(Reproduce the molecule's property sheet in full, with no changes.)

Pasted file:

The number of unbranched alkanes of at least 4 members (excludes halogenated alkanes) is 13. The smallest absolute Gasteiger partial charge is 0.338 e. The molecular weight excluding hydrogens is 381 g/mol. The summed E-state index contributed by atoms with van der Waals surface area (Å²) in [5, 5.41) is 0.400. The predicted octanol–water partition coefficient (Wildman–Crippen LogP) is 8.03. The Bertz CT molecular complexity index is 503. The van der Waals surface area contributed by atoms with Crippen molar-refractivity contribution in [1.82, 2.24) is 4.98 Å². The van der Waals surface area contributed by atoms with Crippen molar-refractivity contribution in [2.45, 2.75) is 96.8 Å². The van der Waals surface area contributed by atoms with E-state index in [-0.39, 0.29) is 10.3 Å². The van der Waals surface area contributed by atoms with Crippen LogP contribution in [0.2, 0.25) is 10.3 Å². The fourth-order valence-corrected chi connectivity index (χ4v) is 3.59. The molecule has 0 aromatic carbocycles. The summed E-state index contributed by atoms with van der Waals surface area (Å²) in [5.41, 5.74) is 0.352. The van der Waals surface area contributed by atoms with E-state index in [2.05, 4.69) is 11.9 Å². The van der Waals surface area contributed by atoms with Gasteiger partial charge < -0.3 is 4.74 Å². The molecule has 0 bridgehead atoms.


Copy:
The number of unbranched alkanes of at least 4 members (excludes halogenated alkanes) is 13. The smallest absolute Gasteiger partial charge is 0.338 e. The molecular weight excluding hydrogens is 381 g/mol. The summed E-state index contributed by atoms with van der Waals surface area (Å²) in [5, 5.41) is 0.400. The predicted octanol–water partition coefficient (Wildman–Crippen LogP) is 8.03. The Bertz CT molecular complexity index is 503. The van der Waals surface area contributed by atoms with Crippen molar-refractivity contribution in [1.82, 2.24) is 4.98 Å². The van der Waals surface area contributed by atoms with Crippen molar-refractivity contribution in [2.45, 2.75) is 96.8 Å². The van der Waals surface area contributed by atoms with E-state index in [-0.39, 0.29) is 10.3 Å². The van der Waals surface area contributed by atoms with Crippen LogP contribution in [0.2, 0.25) is 10.3 Å². The fourth-order valence-corrected chi connectivity index (χ4v) is 3.59. The molecule has 0 aromatic carbocycles. The summed E-state index contributed by atoms with van der Waals surface area (Å²) in [5.41, 5.74) is 0.352. The van der Waals surface area contributed by atoms with E-state index in [2.05, 4.69) is 11.9 Å². The van der Waals surface area contributed by atoms with Gasteiger partial charge < -0.3 is 4.74 Å². The molecule has 0 bridgehead atoms.